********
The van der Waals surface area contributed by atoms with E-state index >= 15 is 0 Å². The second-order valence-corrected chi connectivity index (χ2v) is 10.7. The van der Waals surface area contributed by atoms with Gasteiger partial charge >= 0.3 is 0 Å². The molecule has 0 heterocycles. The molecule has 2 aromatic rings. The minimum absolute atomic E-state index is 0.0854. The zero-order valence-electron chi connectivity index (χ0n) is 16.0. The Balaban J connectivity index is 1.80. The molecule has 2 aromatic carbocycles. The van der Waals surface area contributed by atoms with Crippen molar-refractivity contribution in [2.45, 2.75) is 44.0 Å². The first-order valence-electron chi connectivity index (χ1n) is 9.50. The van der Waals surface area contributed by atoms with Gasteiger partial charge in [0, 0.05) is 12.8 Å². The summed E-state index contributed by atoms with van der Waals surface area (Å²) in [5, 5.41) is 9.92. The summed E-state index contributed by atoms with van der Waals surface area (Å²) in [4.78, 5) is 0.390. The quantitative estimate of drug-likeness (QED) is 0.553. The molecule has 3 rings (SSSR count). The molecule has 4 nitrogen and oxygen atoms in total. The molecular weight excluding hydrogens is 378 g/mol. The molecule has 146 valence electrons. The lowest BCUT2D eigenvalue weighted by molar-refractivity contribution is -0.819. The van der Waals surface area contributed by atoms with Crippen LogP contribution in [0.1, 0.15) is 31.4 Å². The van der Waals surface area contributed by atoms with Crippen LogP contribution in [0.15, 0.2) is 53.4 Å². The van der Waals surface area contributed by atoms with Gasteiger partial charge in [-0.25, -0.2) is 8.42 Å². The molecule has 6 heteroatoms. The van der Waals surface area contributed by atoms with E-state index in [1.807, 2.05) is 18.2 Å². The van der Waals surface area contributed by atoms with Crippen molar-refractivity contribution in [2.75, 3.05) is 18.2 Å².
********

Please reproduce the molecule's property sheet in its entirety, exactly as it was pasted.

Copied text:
The van der Waals surface area contributed by atoms with E-state index >= 15 is 0 Å². The second-order valence-corrected chi connectivity index (χ2v) is 10.7. The van der Waals surface area contributed by atoms with Gasteiger partial charge >= 0.3 is 0 Å². The molecule has 0 heterocycles. The molecule has 2 aromatic rings. The minimum absolute atomic E-state index is 0.0854. The zero-order valence-electron chi connectivity index (χ0n) is 16.0. The Balaban J connectivity index is 1.80. The molecule has 2 aromatic carbocycles. The van der Waals surface area contributed by atoms with Crippen molar-refractivity contribution in [2.45, 2.75) is 44.0 Å². The first-order valence-electron chi connectivity index (χ1n) is 9.50. The van der Waals surface area contributed by atoms with Gasteiger partial charge in [0, 0.05) is 12.8 Å². The summed E-state index contributed by atoms with van der Waals surface area (Å²) in [5, 5.41) is 9.92. The summed E-state index contributed by atoms with van der Waals surface area (Å²) in [4.78, 5) is 0.390. The quantitative estimate of drug-likeness (QED) is 0.553. The molecule has 3 rings (SSSR count). The molecule has 4 nitrogen and oxygen atoms in total. The molecular weight excluding hydrogens is 378 g/mol. The molecule has 146 valence electrons. The lowest BCUT2D eigenvalue weighted by molar-refractivity contribution is -0.819. The van der Waals surface area contributed by atoms with Crippen LogP contribution in [0.1, 0.15) is 31.4 Å². The van der Waals surface area contributed by atoms with Crippen LogP contribution in [0.15, 0.2) is 53.4 Å². The van der Waals surface area contributed by atoms with Gasteiger partial charge in [-0.25, -0.2) is 8.42 Å². The molecule has 6 heteroatoms. The van der Waals surface area contributed by atoms with E-state index in [1.807, 2.05) is 18.2 Å². The van der Waals surface area contributed by atoms with Crippen molar-refractivity contribution in [2.75, 3.05) is 18.2 Å².